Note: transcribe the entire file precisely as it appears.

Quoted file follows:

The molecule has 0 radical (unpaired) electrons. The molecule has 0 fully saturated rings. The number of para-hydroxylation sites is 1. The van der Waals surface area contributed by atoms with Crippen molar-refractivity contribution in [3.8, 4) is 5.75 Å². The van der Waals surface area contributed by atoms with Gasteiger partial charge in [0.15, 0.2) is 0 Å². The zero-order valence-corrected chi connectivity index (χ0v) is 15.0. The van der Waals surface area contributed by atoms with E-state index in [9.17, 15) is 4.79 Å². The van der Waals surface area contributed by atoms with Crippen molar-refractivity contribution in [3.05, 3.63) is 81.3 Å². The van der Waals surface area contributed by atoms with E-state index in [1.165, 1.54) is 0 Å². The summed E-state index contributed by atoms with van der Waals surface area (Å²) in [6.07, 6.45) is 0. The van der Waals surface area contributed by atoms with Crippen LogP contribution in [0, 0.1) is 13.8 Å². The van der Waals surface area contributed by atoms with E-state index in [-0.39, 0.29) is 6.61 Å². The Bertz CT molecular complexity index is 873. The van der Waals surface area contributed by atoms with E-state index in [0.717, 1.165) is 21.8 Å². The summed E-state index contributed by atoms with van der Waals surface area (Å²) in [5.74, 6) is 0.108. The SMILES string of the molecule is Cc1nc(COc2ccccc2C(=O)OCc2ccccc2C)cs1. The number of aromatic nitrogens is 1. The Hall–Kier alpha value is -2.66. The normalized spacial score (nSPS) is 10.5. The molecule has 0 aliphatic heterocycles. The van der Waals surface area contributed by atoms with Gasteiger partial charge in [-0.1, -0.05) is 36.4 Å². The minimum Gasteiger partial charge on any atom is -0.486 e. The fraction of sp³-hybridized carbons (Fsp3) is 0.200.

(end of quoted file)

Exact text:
The molecule has 0 radical (unpaired) electrons. The molecule has 0 fully saturated rings. The number of para-hydroxylation sites is 1. The van der Waals surface area contributed by atoms with Crippen molar-refractivity contribution in [3.8, 4) is 5.75 Å². The van der Waals surface area contributed by atoms with Gasteiger partial charge in [0.15, 0.2) is 0 Å². The zero-order valence-corrected chi connectivity index (χ0v) is 15.0. The van der Waals surface area contributed by atoms with E-state index in [9.17, 15) is 4.79 Å². The van der Waals surface area contributed by atoms with Crippen molar-refractivity contribution in [3.05, 3.63) is 81.3 Å². The van der Waals surface area contributed by atoms with E-state index in [1.165, 1.54) is 0 Å². The summed E-state index contributed by atoms with van der Waals surface area (Å²) in [6.07, 6.45) is 0. The van der Waals surface area contributed by atoms with Crippen LogP contribution in [0, 0.1) is 13.8 Å². The van der Waals surface area contributed by atoms with E-state index in [-0.39, 0.29) is 6.61 Å². The Bertz CT molecular complexity index is 873. The van der Waals surface area contributed by atoms with E-state index in [0.717, 1.165) is 21.8 Å². The summed E-state index contributed by atoms with van der Waals surface area (Å²) in [5.74, 6) is 0.108. The SMILES string of the molecule is Cc1nc(COc2ccccc2C(=O)OCc2ccccc2C)cs1. The number of aromatic nitrogens is 1. The Hall–Kier alpha value is -2.66. The normalized spacial score (nSPS) is 10.5. The molecule has 0 aliphatic heterocycles. The van der Waals surface area contributed by atoms with Gasteiger partial charge in [-0.1, -0.05) is 36.4 Å². The minimum Gasteiger partial charge on any atom is -0.486 e. The fraction of sp³-hybridized carbons (Fsp3) is 0.200.